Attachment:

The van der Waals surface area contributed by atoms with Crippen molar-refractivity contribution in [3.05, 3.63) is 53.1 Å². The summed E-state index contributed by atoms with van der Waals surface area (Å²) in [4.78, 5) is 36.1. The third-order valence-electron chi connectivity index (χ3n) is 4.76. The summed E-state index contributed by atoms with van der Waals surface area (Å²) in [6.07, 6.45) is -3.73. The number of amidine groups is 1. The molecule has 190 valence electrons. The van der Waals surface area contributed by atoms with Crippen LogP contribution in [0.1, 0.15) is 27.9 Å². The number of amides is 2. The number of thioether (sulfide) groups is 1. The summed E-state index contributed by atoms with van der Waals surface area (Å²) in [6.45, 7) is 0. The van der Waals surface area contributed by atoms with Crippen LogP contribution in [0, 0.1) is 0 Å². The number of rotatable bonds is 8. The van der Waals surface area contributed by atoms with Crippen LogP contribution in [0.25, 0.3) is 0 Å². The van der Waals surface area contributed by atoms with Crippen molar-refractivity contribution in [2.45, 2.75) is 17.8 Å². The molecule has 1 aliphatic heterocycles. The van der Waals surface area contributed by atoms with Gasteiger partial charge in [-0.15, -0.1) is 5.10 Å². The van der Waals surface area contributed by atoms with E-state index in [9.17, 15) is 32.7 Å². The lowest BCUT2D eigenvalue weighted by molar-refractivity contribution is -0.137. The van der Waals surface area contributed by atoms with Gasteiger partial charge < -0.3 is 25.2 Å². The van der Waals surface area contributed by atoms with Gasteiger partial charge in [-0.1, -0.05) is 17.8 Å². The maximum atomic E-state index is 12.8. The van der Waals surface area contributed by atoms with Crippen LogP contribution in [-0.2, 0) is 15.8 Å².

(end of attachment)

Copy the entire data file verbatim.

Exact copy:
The van der Waals surface area contributed by atoms with Crippen molar-refractivity contribution in [3.05, 3.63) is 53.1 Å². The summed E-state index contributed by atoms with van der Waals surface area (Å²) in [4.78, 5) is 36.1. The third-order valence-electron chi connectivity index (χ3n) is 4.76. The summed E-state index contributed by atoms with van der Waals surface area (Å²) in [6.07, 6.45) is -3.73. The number of amidine groups is 1. The molecule has 190 valence electrons. The van der Waals surface area contributed by atoms with Crippen LogP contribution in [0.1, 0.15) is 27.9 Å². The number of amides is 2. The number of thioether (sulfide) groups is 1. The summed E-state index contributed by atoms with van der Waals surface area (Å²) in [6.45, 7) is 0. The van der Waals surface area contributed by atoms with Crippen LogP contribution in [0, 0.1) is 0 Å². The number of rotatable bonds is 8. The van der Waals surface area contributed by atoms with Crippen LogP contribution in [0.25, 0.3) is 0 Å². The van der Waals surface area contributed by atoms with Crippen molar-refractivity contribution in [2.45, 2.75) is 17.8 Å². The molecule has 1 aliphatic heterocycles. The van der Waals surface area contributed by atoms with Gasteiger partial charge in [-0.15, -0.1) is 5.10 Å². The van der Waals surface area contributed by atoms with E-state index in [9.17, 15) is 32.7 Å². The lowest BCUT2D eigenvalue weighted by molar-refractivity contribution is -0.137. The van der Waals surface area contributed by atoms with Gasteiger partial charge < -0.3 is 25.2 Å². The van der Waals surface area contributed by atoms with Gasteiger partial charge in [-0.1, -0.05) is 17.8 Å². The maximum atomic E-state index is 12.8. The van der Waals surface area contributed by atoms with Crippen LogP contribution in [-0.2, 0) is 15.8 Å².